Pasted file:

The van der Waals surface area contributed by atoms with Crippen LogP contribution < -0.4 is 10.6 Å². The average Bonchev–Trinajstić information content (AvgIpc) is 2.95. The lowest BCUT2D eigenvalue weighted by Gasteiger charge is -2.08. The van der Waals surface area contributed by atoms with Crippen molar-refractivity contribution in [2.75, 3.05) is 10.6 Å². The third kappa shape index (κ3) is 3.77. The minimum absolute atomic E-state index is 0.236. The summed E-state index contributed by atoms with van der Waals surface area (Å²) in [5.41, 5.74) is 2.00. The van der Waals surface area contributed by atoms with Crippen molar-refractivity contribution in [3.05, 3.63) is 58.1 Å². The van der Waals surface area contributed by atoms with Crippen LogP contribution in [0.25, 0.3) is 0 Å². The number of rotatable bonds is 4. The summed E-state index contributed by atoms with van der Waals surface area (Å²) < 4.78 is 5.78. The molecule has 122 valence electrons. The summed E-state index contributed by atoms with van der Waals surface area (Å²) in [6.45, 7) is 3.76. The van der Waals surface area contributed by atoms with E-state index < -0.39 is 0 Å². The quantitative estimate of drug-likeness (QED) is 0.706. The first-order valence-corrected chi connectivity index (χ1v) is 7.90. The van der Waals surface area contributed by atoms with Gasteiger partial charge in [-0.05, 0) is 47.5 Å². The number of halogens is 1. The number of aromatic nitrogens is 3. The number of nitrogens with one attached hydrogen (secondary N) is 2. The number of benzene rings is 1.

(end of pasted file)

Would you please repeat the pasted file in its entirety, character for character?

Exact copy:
The van der Waals surface area contributed by atoms with Crippen LogP contribution < -0.4 is 10.6 Å². The average Bonchev–Trinajstić information content (AvgIpc) is 2.95. The lowest BCUT2D eigenvalue weighted by Gasteiger charge is -2.08. The van der Waals surface area contributed by atoms with Crippen molar-refractivity contribution in [2.75, 3.05) is 10.6 Å². The third kappa shape index (κ3) is 3.77. The minimum absolute atomic E-state index is 0.236. The summed E-state index contributed by atoms with van der Waals surface area (Å²) in [5.41, 5.74) is 2.00. The van der Waals surface area contributed by atoms with Crippen molar-refractivity contribution in [3.05, 3.63) is 58.1 Å². The van der Waals surface area contributed by atoms with Crippen LogP contribution in [0.25, 0.3) is 0 Å². The number of rotatable bonds is 4. The summed E-state index contributed by atoms with van der Waals surface area (Å²) < 4.78 is 5.78. The molecule has 122 valence electrons. The summed E-state index contributed by atoms with van der Waals surface area (Å²) in [6.45, 7) is 3.76. The van der Waals surface area contributed by atoms with E-state index < -0.39 is 0 Å². The quantitative estimate of drug-likeness (QED) is 0.706. The first-order valence-corrected chi connectivity index (χ1v) is 7.90. The van der Waals surface area contributed by atoms with Gasteiger partial charge in [-0.05, 0) is 47.5 Å². The number of halogens is 1. The number of aromatic nitrogens is 3. The number of nitrogens with one attached hydrogen (secondary N) is 2. The number of benzene rings is 1.